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    Precise location information

This expansive scope is likely to include many data types falling outside prior definitions of health-related data. Although online behavior such as search queries and browsing histories are explicitly captured only within the definitions of "gender-affirming care information" and "reproductive or sexual health information," the act also stipulates that any "data that identifies a consumer seeking health care services" falls within the scope of consumer health data. Similarly, the final provision in the definition draws into scope any information derived from nonhealth data, such as inferences, proxies or algorithms, used to identify consumers in connection to any of the physical or mental health data points listed in the chart above.


Data and entity exclusions are sprinkled throughout the law, in both the definitions section and a dedicated exclusions section. The definition of personal information categorically excludes deidentified data and publicly available information, although significantly biometric data a business collects from a consumer without their knowledge cannot be considered publicly available information. A "consumer" does not cover an individual acting in an employment context, so employee data and business-to-business data are excluded from the act. And, so long as research is conducted in the public interest and meets defined safeguards, "consumer health data" does not include personal information "used to engage in public or peer-reviewed scientific, historical, or statistical research."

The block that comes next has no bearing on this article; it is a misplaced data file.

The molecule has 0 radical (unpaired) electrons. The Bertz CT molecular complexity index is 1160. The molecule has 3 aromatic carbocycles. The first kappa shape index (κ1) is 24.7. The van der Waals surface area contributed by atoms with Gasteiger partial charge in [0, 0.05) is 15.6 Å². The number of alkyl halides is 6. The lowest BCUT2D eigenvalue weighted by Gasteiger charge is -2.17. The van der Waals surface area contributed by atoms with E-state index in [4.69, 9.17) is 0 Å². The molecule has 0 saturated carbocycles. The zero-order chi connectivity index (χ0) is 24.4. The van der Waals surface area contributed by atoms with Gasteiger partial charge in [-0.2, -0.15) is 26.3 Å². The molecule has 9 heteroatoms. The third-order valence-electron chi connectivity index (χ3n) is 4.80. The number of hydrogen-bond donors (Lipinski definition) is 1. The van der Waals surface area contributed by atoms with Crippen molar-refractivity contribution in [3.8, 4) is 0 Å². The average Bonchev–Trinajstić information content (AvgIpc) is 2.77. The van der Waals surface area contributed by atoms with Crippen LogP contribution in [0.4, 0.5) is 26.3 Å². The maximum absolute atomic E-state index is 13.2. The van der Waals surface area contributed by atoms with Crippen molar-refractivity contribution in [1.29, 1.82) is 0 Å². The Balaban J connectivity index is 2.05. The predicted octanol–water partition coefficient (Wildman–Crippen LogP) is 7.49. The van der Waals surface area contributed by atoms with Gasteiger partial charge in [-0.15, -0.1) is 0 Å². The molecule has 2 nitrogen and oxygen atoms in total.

Section 12 specifies data exemptions for HIPAA and other exclusions for medical research, quality assurance testing, public health activities and reporting. Notably, a number of common entity-level exemptions are absent from this act. Finally, the MHMDA does not cover data that falls within scope of the following laws:

  • Gramm-Leach-Bliley Act
  • Social Security Act, title XI
  • Fair Credit Reporting Act
  • Family Educational Rights and Privacy Act

Consumer rights